SEAN: The Mad Ones "Samuel and Alisdair". "Yosemite" at Rattlestick. Flux Theatre Ensemble’s "Menders”. The return of my favorite Shakespeare production EVER Boomerang Theatre Company’s "Much Ado About Nothing". Ian W. Hill's plays at The Brick. If I could convince the entire theater world to start their plays at 9 PM, then every night I'd put my kids down and go see a show.
MAC: As soon as I get a day off from ADVANCE MAN, I'm headed to Catherine Trieschmann's HOW THE WORLD BEGAN, which I saw an amazing reading of. I'm also chomping at the bit to see Flux Theater Ensemble's MENDERS and a possible revival of a James Comtois play I've been hearing rumors of.
Advance Man (Part One of the Honeycomb Trilogy) will run from January 12 - 29th as part of BFG Collective's six month long residency at The Secret Theatre (44 02 23rd Street, Long Island City).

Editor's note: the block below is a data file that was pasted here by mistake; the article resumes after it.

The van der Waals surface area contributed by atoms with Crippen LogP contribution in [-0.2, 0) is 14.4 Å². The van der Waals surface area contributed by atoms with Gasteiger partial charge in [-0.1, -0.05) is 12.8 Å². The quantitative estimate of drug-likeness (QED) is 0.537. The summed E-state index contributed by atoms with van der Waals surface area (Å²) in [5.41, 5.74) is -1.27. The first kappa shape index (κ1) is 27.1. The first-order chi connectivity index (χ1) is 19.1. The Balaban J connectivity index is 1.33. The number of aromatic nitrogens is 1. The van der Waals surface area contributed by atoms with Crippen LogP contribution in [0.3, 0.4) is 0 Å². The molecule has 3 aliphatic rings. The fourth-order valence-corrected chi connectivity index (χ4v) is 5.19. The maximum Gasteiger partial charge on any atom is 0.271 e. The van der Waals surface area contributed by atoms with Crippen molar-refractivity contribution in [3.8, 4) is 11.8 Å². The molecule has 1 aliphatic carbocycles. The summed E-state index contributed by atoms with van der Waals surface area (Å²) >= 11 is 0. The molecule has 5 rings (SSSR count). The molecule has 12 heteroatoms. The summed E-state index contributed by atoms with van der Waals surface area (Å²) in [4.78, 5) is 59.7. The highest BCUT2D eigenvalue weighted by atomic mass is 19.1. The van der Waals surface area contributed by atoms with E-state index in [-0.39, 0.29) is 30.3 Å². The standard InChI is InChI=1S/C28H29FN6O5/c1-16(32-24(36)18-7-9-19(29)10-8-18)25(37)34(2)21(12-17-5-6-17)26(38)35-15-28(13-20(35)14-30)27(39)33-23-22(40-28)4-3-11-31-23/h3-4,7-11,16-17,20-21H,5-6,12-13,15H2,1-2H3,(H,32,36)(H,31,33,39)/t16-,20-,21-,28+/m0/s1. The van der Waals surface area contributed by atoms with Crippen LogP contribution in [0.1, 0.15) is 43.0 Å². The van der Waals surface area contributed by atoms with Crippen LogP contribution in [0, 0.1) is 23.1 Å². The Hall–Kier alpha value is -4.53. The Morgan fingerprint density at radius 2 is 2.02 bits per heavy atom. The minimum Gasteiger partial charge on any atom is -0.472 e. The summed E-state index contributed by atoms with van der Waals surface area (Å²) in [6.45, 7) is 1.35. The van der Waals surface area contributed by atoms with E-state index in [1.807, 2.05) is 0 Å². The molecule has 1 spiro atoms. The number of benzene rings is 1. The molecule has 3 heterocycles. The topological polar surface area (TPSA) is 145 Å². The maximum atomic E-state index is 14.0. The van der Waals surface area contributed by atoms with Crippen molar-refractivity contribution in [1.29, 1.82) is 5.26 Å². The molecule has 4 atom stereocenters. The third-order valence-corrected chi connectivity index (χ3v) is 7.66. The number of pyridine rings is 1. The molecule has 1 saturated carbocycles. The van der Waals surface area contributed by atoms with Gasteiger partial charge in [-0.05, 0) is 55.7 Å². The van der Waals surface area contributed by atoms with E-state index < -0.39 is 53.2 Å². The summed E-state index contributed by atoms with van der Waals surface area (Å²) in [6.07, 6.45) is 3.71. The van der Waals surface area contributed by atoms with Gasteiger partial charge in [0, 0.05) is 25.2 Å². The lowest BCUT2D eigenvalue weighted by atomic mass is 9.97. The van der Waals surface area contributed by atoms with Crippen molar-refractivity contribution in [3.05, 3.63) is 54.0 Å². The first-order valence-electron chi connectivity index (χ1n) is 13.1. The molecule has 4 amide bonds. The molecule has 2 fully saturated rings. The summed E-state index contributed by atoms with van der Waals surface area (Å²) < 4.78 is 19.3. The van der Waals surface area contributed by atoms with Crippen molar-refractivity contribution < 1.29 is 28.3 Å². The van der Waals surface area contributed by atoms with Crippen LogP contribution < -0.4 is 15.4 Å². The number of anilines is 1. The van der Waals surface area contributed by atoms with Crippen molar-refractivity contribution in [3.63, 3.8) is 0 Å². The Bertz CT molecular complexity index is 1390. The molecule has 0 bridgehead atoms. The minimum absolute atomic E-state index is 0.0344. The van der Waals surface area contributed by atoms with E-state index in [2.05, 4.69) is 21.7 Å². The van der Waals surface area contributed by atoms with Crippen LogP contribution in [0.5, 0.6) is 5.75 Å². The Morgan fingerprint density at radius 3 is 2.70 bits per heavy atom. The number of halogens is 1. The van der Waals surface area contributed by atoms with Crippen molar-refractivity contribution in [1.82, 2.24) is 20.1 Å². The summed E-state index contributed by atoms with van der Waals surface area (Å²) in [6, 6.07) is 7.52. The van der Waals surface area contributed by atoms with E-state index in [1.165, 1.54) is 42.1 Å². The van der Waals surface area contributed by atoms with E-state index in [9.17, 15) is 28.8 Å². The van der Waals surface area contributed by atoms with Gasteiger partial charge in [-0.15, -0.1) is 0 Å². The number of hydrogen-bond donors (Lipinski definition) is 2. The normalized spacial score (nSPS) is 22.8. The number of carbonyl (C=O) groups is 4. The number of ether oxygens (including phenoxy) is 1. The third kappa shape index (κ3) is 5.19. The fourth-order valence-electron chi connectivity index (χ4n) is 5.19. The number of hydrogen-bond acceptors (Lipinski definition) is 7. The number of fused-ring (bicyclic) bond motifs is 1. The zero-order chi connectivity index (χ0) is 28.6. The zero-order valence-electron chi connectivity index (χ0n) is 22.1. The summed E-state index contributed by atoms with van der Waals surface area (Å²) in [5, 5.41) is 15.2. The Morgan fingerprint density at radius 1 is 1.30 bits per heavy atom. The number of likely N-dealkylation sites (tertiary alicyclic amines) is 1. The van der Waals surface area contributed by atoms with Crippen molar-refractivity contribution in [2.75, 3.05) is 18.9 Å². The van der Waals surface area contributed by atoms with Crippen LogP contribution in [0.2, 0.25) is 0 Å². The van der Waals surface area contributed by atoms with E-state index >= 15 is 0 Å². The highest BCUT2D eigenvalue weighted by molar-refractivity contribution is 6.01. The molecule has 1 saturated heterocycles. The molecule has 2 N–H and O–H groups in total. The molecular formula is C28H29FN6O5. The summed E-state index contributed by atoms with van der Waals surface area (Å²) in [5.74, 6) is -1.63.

Part Two: Blast Radius, will run March 29th - April 15th and Part Three: Sovereign, will run June 14th - July 1st. Tickets are $18 / $15 for students and seniors.
1.Actor/Producer Sean Williams
2. Sean Williams, Jason Howard, Becky Byers, David Rosenblatt and Kristen Vaughan
3. Playwright Mac Rogers
4. Abraham Makaney and Becky Byers
5. Abraham Makaney
6. Alien Pod!
7. David Rosenblatt and Sean Williams
8. David Rosenblatt
9. Sean Williams and Kristen Vaughan
10. Sean Williams, Jason Howard and Becky Byers
Photo Credit: Deborah Alexander